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1 definition found
 for But and if
From The Collaborative International Dictionary of English v.0.48 :

  But \But\ (b[u^]t), prep., adv. & conj. [OE. bute, buten, AS.
     b[=u]tan, without, on the outside, except, besides; pref. be-
     + [=u]tan outward, without, fr. [=u]t out. Primarily,
     b[=u]tan, as well as [=u]t, is an adverb. [root]198. See
     By, Out; cf. About.]
     1. Except with; unless with; without. [Obs.]
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              So insolent that he could not go but either spurning
              equals or trampling on his inferiors. --Fuller.
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              Touch not the cat but a glove.        --Motto of the
                                                    Mackintoshes.
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     2. Except; besides; save.
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              Who can it be, ye gods! but perjured Lycon? --E.
                                                    Smith.
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     Note: In this sense, but is often used with other particles;
           as, but for, without, had it not been for. "Uncreated
           but for love divine." --Young.
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     3. Excepting or excluding the fact that; save that; were it
        not that; unless; -- elliptical, for but that.
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              And but my noble Moor is true of mind . . . it were
              enough to put him to ill thinking.    --Shak.
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     4. Otherwise than that; that not; -- commonly, after a
        negative, with that.
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              It cannot be but nature hath some director, of
              infinite power, to guide her in all her ways.
                                                    --Hooker.
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              There is no question but the king of Spain will
              reform most of the abuses.            --Addison.
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     5. Only; solely; merely.
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              Observe but how their own principles combat one
              another.                              --Milton.
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              If they kill us, we shall but die.    --2 Kings vii.
                                                    4.
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              A formidable man but to his friends.  --Dryden.
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     6. On the contrary; on the other hand; only; yet; still;
        however; nevertheless; more; further; -- as connective of
        sentences or clauses of a sentence, in a sense more or
        less exceptive or adversative; as, the House of
        Representatives passed the bill, but the Senate dissented;
        our wants are many, but quite of another kind.
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              Now abideth faith hope, charity, these three; but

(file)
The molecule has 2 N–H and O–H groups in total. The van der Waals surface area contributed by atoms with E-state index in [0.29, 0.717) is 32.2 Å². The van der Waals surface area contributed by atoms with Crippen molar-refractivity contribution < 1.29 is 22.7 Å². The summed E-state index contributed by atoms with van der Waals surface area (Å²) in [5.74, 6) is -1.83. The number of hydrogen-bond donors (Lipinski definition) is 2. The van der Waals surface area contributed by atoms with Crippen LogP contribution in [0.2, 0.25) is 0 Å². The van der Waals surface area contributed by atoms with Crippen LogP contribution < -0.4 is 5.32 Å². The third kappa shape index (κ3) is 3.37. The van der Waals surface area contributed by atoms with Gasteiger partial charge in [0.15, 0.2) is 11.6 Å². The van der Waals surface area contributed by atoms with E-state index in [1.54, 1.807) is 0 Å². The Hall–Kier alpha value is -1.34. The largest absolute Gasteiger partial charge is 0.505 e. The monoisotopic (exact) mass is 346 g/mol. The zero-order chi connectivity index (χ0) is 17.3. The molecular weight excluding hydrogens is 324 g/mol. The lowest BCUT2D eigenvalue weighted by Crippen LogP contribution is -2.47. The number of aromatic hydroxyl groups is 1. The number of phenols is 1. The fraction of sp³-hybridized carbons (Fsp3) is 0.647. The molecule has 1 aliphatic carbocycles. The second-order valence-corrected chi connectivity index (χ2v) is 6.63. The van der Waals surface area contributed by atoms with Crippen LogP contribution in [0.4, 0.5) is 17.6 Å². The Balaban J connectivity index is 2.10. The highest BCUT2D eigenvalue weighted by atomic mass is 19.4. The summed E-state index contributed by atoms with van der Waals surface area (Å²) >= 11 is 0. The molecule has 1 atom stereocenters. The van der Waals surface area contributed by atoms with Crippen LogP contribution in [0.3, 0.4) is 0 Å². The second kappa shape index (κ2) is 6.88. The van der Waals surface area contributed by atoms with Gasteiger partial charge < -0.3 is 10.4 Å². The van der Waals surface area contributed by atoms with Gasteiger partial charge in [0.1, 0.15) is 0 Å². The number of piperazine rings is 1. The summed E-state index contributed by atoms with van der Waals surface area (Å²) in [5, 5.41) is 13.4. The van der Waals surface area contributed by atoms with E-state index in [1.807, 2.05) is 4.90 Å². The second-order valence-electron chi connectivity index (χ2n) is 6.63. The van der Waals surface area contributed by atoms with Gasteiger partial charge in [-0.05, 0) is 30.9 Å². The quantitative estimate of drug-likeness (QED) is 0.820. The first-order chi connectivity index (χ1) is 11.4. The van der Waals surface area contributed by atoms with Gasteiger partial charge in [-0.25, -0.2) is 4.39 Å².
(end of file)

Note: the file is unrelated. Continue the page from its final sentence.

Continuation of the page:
the greatest of these is charity.     --1 Cor. xiii.
                                                    13.
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              When pride cometh, then cometh shame; but with the
              lowly is wisdom.                      --Prov. xi. 2.
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     All but. See under All.
  
     But and if, but if; an attempt on the part of King James's
        translators of the Bible to express the conjunctive and
        adversative force of the Greek ?.
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              But and if that servant say in his heart, My lord
              delayeth his coming; . . . the lord of that servant
              will come in a day when he looketh not for him.
                                                    --Luke xii.
                                                    45, 46.
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     But if, unless. [Obs.] --Chaucer.
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              But this I read, that but if remedy
              Thou her afford, full shortly I her dead shall see.
                                                    --Spenser.
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     Syn: But, However, Still.
  
     Usage: These conjunctions mark opposition in passing from one
            thought or topic to another. But marks the opposition
            with a medium degree of strength; as, this is not
            winter, but it is almost as cold; he requested my
            assistance, but I shall not aid him at present.
            However is weaker, and throws the opposition (as it
            were) into the background; as, this is not winter; it
            is, however, almost as cold; he required my
            assistance; at present, however, I shall not afford
            him aid. The plan, however, is still under
            consideration, and may yet be adopted. Still is
            stronger than but, and marks the opposition more
            emphatically; as, your arguments are weighty; still
            they do not convince me. See Except, However.
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     Note: "The chief error with but is to use it where and is
           enough; an error springing from the tendency to use
           strong words without sufficient occasion." --Bain.
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